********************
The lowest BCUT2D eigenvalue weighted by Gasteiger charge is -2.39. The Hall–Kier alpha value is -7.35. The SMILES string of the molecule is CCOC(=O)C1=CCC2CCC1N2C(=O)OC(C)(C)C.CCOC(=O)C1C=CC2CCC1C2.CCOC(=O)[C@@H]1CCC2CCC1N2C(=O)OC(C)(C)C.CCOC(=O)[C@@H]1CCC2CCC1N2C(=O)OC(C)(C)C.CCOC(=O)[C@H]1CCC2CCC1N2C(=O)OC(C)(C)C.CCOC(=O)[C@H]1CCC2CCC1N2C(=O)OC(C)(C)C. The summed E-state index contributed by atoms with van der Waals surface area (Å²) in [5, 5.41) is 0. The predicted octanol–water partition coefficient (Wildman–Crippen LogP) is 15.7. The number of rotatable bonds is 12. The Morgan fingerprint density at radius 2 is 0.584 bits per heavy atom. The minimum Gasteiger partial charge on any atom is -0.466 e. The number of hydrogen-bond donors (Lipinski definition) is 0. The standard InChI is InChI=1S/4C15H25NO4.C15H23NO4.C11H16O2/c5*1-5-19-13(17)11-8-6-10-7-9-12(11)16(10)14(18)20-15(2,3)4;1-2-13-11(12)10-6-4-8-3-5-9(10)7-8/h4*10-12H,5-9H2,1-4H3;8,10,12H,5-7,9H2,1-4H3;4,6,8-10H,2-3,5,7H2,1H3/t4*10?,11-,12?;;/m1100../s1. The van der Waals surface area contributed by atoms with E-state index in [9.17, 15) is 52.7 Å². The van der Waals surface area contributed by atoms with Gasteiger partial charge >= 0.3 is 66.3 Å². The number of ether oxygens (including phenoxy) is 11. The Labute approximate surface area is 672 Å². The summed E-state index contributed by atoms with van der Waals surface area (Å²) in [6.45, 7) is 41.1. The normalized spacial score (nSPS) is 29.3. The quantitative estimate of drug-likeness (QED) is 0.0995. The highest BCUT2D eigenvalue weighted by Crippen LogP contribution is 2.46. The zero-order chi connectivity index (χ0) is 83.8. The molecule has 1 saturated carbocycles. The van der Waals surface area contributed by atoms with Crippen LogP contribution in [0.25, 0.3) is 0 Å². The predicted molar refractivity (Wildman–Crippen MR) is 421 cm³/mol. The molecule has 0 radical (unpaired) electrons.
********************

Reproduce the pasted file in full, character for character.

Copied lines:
The lowest BCUT2D eigenvalue weighted by Gasteiger charge is -2.39. The Hall–Kier alpha value is -7.35. The SMILES string of the molecule is CCOC(=O)C1=CCC2CCC1N2C(=O)OC(C)(C)C.CCOC(=O)C1C=CC2CCC1C2.CCOC(=O)[C@@H]1CCC2CCC1N2C(=O)OC(C)(C)C.CCOC(=O)[C@@H]1CCC2CCC1N2C(=O)OC(C)(C)C.CCOC(=O)[C@H]1CCC2CCC1N2C(=O)OC(C)(C)C.CCOC(=O)[C@H]1CCC2CCC1N2C(=O)OC(C)(C)C. The summed E-state index contributed by atoms with van der Waals surface area (Å²) in [5, 5.41) is 0. The predicted octanol–water partition coefficient (Wildman–Crippen LogP) is 15.7. The number of rotatable bonds is 12. The Morgan fingerprint density at radius 2 is 0.584 bits per heavy atom. The minimum Gasteiger partial charge on any atom is -0.466 e. The number of hydrogen-bond donors (Lipinski definition) is 0. The standard InChI is InChI=1S/4C15H25NO4.C15H23NO4.C11H16O2/c5*1-5-19-13(17)11-8-6-10-7-9-12(11)16(10)14(18)20-15(2,3)4;1-2-13-11(12)10-6-4-8-3-5-9(10)7-8/h4*10-12H,5-9H2,1-4H3;8,10,12H,5-7,9H2,1-4H3;4,6,8-10H,2-3,5,7H2,1H3/t4*10?,11-,12?;;/m1100../s1. The van der Waals surface area contributed by atoms with E-state index in [9.17, 15) is 52.7 Å². The van der Waals surface area contributed by atoms with Gasteiger partial charge >= 0.3 is 66.3 Å². The number of ether oxygens (including phenoxy) is 11. The Labute approximate surface area is 672 Å². The summed E-state index contributed by atoms with van der Waals surface area (Å²) in [6.45, 7) is 41.1. The normalized spacial score (nSPS) is 29.3. The quantitative estimate of drug-likeness (QED) is 0.0995. The highest BCUT2D eigenvalue weighted by Crippen LogP contribution is 2.46. The zero-order chi connectivity index (χ0) is 83.8. The molecule has 1 saturated carbocycles. The van der Waals surface area contributed by atoms with Crippen LogP contribution in [0.25, 0.3) is 0 Å². The predicted molar refractivity (Wildman–Crippen MR) is 421 cm³/mol. The molecule has 0 radical (unpaired) electrons.